with approval, 15% against program advice, 8% needed treatment beyond the scope of the
program, and 3% “other” discharge status.


It shows that 8% of the children were discharged early because they needed help outside the scope of the program.  I found this interesting because there was always this feeling that programs would keep kids even if they were not getting the help they needed or were not a good fit.

I think as screening processes improve they will be able to reduce the number od kids who are accepted and are not a good fit for the program.

This is one of the strengths of having studies done.



...
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Offline Troll Control

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Re: What Type of Kids "Succeeded" in Behrens Study?
« Reply #4 on: July 30, 2010, 11:55:45 AM »
If you look at the data, the kids who had to be "brought further long" were dropped from the program or pulled by their parents because the level of care they were sold wasn't evident.  This accounts for 26% of the kids surveyed.  3% also completed the program but got worse.  

Only 31% (compared with 60-80% of those in traditional treatment who were diagnosed with real mental issues) showed statistically relevent improvement (2 standard deviations of self-reported change) and those kids were the one's without any real problems.  97% had a primary presenting problem of "rule breaking."

In other words, these kids never needed to be placed.  Aspen's "success rate" is two and a half times lower than traditional treatment even though the vast majority of the kids had no real issues (74%).  

Aspen got rid of the kids with real problems (8%) and kept the ones who were easy to deal with, even though most didn't need to be there (74%).  So they do keep kids that don't need to be there at all, provided they don't require any help and they just collect the checks.
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Offline Whooter

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Re: What Type of Kids "Succeeded" in Behrens Study?
« Reply #5 on: July 30, 2010, 12:02:06 PM »
The majority of adolescents were treated for multiple problems (85.5%). The most frequent treatment foci were disruptive
behavior disorders (44%), substance use disorders (36%), and mood disorder (31%) (percentages
did not total 100% because participants could have more than one problem).


So 85.5% of the kids were there for multiple reasons and 8% of the kids the program felt would not be successful and they were discharged early.



...
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Offline Troll Control

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Re: What Type of Kids "Succeeded" in Behrens Study?
« Reply #6 on: July 30, 2010, 12:48:58 PM »
Quote from: "Anne Bonney"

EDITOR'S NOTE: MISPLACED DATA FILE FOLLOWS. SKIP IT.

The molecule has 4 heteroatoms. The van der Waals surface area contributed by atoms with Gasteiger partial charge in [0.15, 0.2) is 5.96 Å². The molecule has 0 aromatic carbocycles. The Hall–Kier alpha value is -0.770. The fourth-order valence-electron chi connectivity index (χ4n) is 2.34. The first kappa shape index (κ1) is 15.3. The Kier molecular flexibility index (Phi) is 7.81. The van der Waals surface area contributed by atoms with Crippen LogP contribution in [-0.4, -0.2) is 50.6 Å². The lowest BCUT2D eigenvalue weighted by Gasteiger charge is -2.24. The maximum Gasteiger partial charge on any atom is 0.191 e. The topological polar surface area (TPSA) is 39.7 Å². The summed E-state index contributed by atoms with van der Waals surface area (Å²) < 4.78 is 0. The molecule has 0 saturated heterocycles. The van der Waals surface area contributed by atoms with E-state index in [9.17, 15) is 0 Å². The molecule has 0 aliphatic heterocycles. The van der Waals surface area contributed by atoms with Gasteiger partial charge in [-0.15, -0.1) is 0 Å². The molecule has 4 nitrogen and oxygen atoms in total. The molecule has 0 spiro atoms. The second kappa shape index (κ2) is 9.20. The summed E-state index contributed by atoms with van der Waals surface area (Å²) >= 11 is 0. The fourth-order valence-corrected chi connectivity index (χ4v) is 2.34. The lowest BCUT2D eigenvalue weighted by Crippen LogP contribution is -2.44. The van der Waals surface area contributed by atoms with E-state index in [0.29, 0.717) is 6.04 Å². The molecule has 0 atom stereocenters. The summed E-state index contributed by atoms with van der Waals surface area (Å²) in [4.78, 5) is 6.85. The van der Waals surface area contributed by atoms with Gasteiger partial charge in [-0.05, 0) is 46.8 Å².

Quote from: "Dysfunction Junction"
Quote from: "Behrens Study"
These final results indicated that adolescents who
had lower levels of psycho-social symptoms at admission (adolescent report), the absence of a
mood disorder, a positive experience in the program, a sense that their problems had improved,
and parents who were satisfied with the program were more likely to report positive outcomes at
discharge from residential treatment.

Well, there goes the "programs help kids with severe problems - too severe for local treatment" angle.

The kids who self-reported to have improved had no severe problems to begin with, no mood disorders and parents who were satisfied with their purchase.

So, the more or less "normal teens" showed improvement but the ones with real problems were pulled by their parents because they weren't improving or dropped from the program because they were accepted even though the program had no ability to help them (26% of participants).

Also keep in mind there has never been any follow up to determine if any of these results were lasting.  Previous research has shown severe degradation of results beginning immediately after discharge.


Wow....so kids that truly needed help, not quack "therapy", didn't fare so well.  Hmmmm.  And why send a kid away if they're not in real trouble?  Why were these kids that "had lower levels of psycho-social symptoms at admission (adolescent report), the absence of a mood disorder," even there in the first place?  Parents....do your damn job and quit farming it out to strangers!

Yep, you hit it on the head, Anne.
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Offline Whooter

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Re: What Type of Kids "Succeeded" in Behrens Study?
« Reply #7 on: July 30, 2010, 01:55:56 PM »
I found this interesting.  The kids with the lower grade point averages (had greater behavioral issues) but managed to improve to the same levels as those with less externalized behavior issues by the time they were discharged.